For Beijing, it is important that Iraq establish a long-term BRI corridor to both Syria and Jordan. While the BRI route between Iran and Syria–that traverses Iraq–has yet to be agreed upon with Baghdad, the Chinese must have many valid concerns about the security risks of doing business in Syria and Iraq.
China recognizes that “Iraq continues to top the list of high-risk investment destinations” in this grandiose project. Obviously, the same can be said about Syria where ISIS and other extremist militants continue to wage acts of terrorism, notably on the country’s borders with Iraq and Turkey.
With serious issues stemming from terrorism, social unrest, economic woes, and violent political instability, Iraq and Syria are two countries plagued by countless security uncertainties.
Although Chinese firms tend to accept higher levels of security risks than western companies, securing the BRI in Syria’s volatile neighborhood will prove no easy task for Beijing and its West Asian trade partners.
A far more stable and secure BRI economic corridor to Europe would be via northern Iran–a route already secured–then extending directly from Iran into Turkey. Yet the ice-cold state of Ankara-Damascus relations, China’s view of Turkey as an uneasy BRI partner, and NATO pressures on Ankara to avoid Beijing and Tehran, all contribute to practical challenges that will not be easy for the BRI’s financiers to quickly overcome.
But the Sino-Syrian deal this week shows that China is moving forward with its West Asian framework, despite these obstacles. One wonders whether Beijing has reason to believe Iraq’s acquiescence to the BRI is already in the bag. There is little point of developing the Syrian part of the project, without the Iraqi bridge necessary to secure Iran’s connectivity to Syria.
Washington’s reconstruction obstacle: The Caesar Act
On 17 July, 2020, the U.S. began implementing the most sweeping sanctions which Washington has ever imposed on Syria.
Formally known as the Caesar Syria Civilian Protection Act of 2019 (or Caesar Act), the Biden administration continues to target Syria with Trump-era sanctions which pursue entities or individuals worldwide–including third-party actors–conducting business with government-dominated bodies of the Syrian economy, such as gas, oil, construction, engineering, and banking.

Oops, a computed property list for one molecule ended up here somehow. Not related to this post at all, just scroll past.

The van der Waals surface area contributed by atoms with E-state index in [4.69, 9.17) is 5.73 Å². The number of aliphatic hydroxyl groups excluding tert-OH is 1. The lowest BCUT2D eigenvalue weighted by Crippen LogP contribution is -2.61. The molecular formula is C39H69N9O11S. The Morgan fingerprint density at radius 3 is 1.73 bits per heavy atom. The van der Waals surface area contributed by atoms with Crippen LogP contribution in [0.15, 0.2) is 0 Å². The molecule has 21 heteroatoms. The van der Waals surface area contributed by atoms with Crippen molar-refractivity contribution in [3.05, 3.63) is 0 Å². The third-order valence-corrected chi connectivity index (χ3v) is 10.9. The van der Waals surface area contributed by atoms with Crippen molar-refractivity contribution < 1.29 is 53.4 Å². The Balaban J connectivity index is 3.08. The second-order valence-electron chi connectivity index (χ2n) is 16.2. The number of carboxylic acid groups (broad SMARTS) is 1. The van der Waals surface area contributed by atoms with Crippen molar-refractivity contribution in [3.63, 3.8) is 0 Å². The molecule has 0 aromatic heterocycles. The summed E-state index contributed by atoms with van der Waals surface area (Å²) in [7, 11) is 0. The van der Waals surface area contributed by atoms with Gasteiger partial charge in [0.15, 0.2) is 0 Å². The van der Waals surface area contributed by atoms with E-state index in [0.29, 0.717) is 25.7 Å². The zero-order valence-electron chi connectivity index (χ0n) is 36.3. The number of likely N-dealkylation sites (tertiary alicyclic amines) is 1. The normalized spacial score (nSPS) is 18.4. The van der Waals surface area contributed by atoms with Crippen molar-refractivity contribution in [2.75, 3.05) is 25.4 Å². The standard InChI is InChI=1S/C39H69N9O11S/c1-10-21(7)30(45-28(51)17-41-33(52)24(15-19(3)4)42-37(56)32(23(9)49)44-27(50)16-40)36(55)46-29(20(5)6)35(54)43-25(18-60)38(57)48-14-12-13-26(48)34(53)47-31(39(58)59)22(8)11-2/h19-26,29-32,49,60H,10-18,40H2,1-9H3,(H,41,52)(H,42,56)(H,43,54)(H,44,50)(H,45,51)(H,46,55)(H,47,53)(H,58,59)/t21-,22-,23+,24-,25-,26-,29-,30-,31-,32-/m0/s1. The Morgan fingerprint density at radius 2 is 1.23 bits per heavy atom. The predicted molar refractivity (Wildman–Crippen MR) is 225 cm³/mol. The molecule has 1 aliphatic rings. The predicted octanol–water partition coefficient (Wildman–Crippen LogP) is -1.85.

When China’s Foreign Minister Wang Yi visited Damascus in July 2021, he met with Assad and other high-ranking Syrian government figures.
That visit by Beijing’s top diplomat was an early indication of China’s seriousness about strengthening ties with Syria, despite Washington’s continued imposition of wide-ranging sanctions on the state.
During his visit to Syria, Wang emphasized his government’s staunch opposition to the foreign-backed ‘regime change’ agenda targeting the Assad government. Beijing frames its pro-Assad stance within the context of supporting Syria’s sovereignty as an independent nation-state.
Throughout the past 11 years of warfare in Syria, China has maintained four core beliefs on the conflict: First, that the Syrian people need to reach a political solution; second, that a political transition in Syria is necessary; third, that top priorities include nation-wide reconciliation and unity; and fourth, that the international community has an obligation to help Syria.
The BRI, while initiated and heavily financed by the Chinese, is ultimately a multinational project involving dozens of countries, many of them U.S.-allied, and interconnected with Syria via history, religion, culture, and economy–past and present.